The human rights group Amnesty International charged Wednesday that Hamas, the Palestinian Islamist militant organization that controls the Gaza Strip, used the cover of last summer’s war with Israel to carry out abductions, torture and ­extrajudicial executions with impunity.

The 50-day war left swaths of Gaza in ruins and thousands dead.

In a report, Amnesty International said the killing of Palestinians alleged to have collaborated with Israel constituted war crimes. The group also extended blame beyond Hamas to include the West Bank-based Palestinian Authority, saying it failed to stop or investigate the executions.

Also Wednesday, Israeli warplanes hit five targets in the Gaza Strip in response to rocket fire from the coastal enclave. No serious injuries on either side were reported.

Israeli Defense Minister Moshe Yaalon warned Hamas that Gaza “will pay a heavy price” if rocket fire from the territory escalates.

Israel and Hamas-affiliated ­social media sites reported that the rocket fire from Gaza late Tuesday, which landed near the seaside city of Ashdod in southern Israel, probably came from Islamic Jihad, a Gaza-based Palestinian militia.

“Hamas better restrain any attempts to open fire toward Israel or provoke it. Otherwise we will have to act more forcefully,” Yaalon said. “I wouldn’t advise anyone to test us.”

The Amnesty report describes Hamas forces targeting Palestinians suspected of assisting Israel and executing at least 23 people extrajudicially.

The report said that some of those killed during the war had been arrested months or even years earlier. Those formally charged with or convicted of collaborating with the enemy faced military courts and tribunals “whose proceedings are unfair and fail to respect due process,” the report said.

Six men among the 23 were paraded in front of a mosque in Gaza City after Friday prayers on Aug. 22, 2014. They were hooded and their hands bound behind them, and they were forced to their knees. As a crowd watched, an executioner fired a bullet into each man’s head. Each man was then shot in the torso with an AK-47 assault rifle.

The killers put signs on the bodies alleging that the men had “provided information to the enemy about the locations of guards, tunnels, explosive devices, and homes of fighters, which the occupation bombed and which resulted in many martyrs from resistance fighters.”

The Amnesty report also said security forces from Hamas’s ­Interior Ministry used an outpatient clinic at Shifa Hospital in Gaza City “to detain, interrogate, torture and otherwise ill-treat suspects, even as other parts of the hospital continued to function as a medical centre.”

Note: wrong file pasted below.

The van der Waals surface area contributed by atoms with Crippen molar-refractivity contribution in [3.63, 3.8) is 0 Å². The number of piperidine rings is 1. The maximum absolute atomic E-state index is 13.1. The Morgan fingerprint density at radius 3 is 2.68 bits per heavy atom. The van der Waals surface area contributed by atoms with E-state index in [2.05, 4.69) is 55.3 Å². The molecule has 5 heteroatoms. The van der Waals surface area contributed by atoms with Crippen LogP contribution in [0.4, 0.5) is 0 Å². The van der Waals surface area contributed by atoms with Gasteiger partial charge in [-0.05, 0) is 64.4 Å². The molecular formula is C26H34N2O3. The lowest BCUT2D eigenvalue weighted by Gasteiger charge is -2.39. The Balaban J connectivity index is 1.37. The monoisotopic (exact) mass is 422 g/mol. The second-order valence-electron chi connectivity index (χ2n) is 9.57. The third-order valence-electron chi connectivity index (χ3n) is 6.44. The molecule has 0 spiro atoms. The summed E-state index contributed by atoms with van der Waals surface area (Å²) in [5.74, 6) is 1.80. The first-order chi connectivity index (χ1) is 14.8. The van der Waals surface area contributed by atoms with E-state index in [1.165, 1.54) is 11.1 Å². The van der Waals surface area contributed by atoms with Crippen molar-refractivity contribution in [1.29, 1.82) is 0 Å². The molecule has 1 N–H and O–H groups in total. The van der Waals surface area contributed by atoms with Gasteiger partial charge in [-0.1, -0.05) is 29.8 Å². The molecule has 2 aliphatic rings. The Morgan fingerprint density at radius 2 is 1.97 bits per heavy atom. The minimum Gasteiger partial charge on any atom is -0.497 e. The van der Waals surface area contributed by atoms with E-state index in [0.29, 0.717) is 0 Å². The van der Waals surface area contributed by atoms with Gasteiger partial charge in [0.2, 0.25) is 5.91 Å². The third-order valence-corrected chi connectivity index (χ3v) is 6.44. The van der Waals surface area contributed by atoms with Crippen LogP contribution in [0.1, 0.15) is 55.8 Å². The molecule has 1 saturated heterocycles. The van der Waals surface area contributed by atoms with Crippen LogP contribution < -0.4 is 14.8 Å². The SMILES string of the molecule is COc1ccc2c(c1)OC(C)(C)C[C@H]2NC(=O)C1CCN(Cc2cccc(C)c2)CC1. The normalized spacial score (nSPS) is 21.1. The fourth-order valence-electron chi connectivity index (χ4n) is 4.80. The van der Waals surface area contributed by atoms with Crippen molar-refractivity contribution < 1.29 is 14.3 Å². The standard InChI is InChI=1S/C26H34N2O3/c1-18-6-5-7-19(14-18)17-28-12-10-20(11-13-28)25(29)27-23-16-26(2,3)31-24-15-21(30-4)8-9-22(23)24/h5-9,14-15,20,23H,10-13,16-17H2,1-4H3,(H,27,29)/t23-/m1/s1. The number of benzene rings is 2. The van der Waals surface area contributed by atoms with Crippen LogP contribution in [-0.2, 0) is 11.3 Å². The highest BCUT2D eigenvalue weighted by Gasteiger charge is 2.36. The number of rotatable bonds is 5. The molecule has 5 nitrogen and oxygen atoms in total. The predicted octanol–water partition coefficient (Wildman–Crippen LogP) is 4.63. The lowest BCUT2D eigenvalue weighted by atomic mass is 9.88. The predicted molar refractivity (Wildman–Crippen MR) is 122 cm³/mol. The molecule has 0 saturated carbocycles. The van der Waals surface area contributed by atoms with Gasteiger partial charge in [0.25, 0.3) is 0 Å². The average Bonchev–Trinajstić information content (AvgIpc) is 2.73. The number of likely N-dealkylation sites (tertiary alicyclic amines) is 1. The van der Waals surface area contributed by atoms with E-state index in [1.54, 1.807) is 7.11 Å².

This was the hospital where thousands of Palestinians wounded in Israeli attacks were treated during the war and where Hamas officials gave hourly media interviews condemning what they called Israeli aggression.

In briefings during and after the war, Israeli military commanders said Hamas was using patients and staff at the hospital as “human shields” to protect command-and-control centers from airstrikes.

Amnesty International also charged that “three men died in custody in suspicious circumstances just a few days after they were arrested and tortured.”

Amnesty said detainees were tortured — in a bid to induce “confessions” — with methods that included being “beaten with truncheons, gun butts, hoses, wire, and fists; some were also burnt with fire, hot metal or acid.”

Salah al-Bardawil, a spokesman for Hamas in Gaza City, called the report “unjust and unfair” and questioned Amnesty’s motivations, in part because the organization has “Israeli employees.”

The spokesman also deflected responsibility from Hamas to other Palestinian factions.

“The report focused on Hamas only because it is the biggest enemy of Israel,” he said.

In a statement, Hamas said it had “no connection with killings” documented in the Amnesty report. Instead, it accused Israel of recruiting collaborators, who Hamas suggested were prisoners who fled their cells when the facilities were attacked during the Gaza-Israel conflict. Hamas also said that families of Gaza residents killed in Israeli raids took part in “revenge killings.”

Amnesty International said it has not been able to send a delegation to the Gaza Strip since the war and, therefore, carried out its research “remotely, supported by a fieldworker based in Gaza.”

The Palestinian Authority and Hamas, meanwhile, continue their months-long standoff over administering civil and security affairs in the territory. Their failure to coordinate has led donor governments to withhold billions of dollars pledged to rebuild the war-ravaged strip.

Last week, a World Bank report said Gaza’s economy was on the brink of collapse. The report blamed the war, Egyptian and Israeli blockades on travel and trade, as well as bad governance by Hamas and the Palestinian Authority for surging unemployment and misery in the territory.

Balousha reported from Gaza City.

Read more:

Israel returns frozen funds to Palestinians

Separation wall cannot split church lands

Here’s what really happened in the Gaza war (according to the Israelis)